Mike posted this on his Facebook page yesterday, 12/8/12.
It may be that a brutish or loutish advance will ignite the passions in some, but I have found that the truest love has a gentleness, a tenderness, and a kindness that for me is the most attractive element of character.
I suppose we treat each other harshly with our permissions sometimes — rough play, rough sex, rough language — but even with permission, something goes wanting, and the small quiet voice is often silenced when it needs to be heard.
This is specifically why I don’t enjoy pranks, ridicule, or mockery in humor. The practical joke is not a joke to me; never has been. I can’t understand why we would knowingly make a fool of each other. It’s hard enough when we really are foolish, but to be held up as a fool is torture. I know. I have been on the receiving end of many jokes. They do not make me angry — they make me sad.
We are fragile creatures, all. We have very little time together in the scheme of things. Should we not at the very least choose the graceful and courteous in our exchanges? By this I mean more than “just getting along”. I mean the outreach of good will and trust, and the encouragement of appreciation and approval.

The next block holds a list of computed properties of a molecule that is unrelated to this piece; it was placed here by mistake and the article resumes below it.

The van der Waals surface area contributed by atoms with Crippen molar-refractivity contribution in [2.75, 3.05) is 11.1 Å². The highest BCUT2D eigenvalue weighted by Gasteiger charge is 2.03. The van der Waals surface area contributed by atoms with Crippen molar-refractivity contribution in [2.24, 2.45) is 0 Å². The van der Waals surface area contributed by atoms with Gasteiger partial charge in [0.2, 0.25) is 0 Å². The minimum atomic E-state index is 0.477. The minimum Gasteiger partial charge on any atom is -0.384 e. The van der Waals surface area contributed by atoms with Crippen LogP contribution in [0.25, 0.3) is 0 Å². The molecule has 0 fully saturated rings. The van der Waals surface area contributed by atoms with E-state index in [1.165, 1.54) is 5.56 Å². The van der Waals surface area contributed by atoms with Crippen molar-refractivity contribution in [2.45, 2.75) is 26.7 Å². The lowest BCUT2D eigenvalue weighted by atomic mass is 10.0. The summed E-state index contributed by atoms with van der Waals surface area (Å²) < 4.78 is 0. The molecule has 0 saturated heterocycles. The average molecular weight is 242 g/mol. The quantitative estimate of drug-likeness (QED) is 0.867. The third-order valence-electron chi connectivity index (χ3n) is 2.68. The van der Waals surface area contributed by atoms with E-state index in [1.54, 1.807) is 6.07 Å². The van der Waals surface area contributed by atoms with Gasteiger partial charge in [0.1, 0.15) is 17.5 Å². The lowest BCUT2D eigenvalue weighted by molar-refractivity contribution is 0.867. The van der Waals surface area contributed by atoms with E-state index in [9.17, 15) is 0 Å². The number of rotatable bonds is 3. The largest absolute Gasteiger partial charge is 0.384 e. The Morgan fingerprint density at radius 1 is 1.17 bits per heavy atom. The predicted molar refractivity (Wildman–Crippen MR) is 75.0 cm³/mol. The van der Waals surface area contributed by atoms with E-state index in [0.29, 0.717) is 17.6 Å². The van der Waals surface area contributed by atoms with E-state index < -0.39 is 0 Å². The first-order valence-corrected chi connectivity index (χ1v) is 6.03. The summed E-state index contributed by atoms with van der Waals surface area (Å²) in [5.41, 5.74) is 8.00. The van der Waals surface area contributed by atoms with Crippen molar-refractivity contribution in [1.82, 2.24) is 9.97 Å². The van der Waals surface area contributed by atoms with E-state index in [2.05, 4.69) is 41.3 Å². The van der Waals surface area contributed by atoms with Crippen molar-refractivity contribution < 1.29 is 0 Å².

We are entering our gift giving season for the next few weeks — revisiting old friends and distant relations — and exchanging tokens of affection. I find there is much to learn here — how to receive and give and how to avoid the sharp word and censure — even if it is said in jest.
I am deeply, deeply saddened by the Hospital prank and its horrible outcome — it has rocked me back on my heels.
It has made me retake my own vows to be even more gentle, sensitive and careful with another’s frail and unsuspecting heart.
My wish for this season is to learn more about what it really means to love.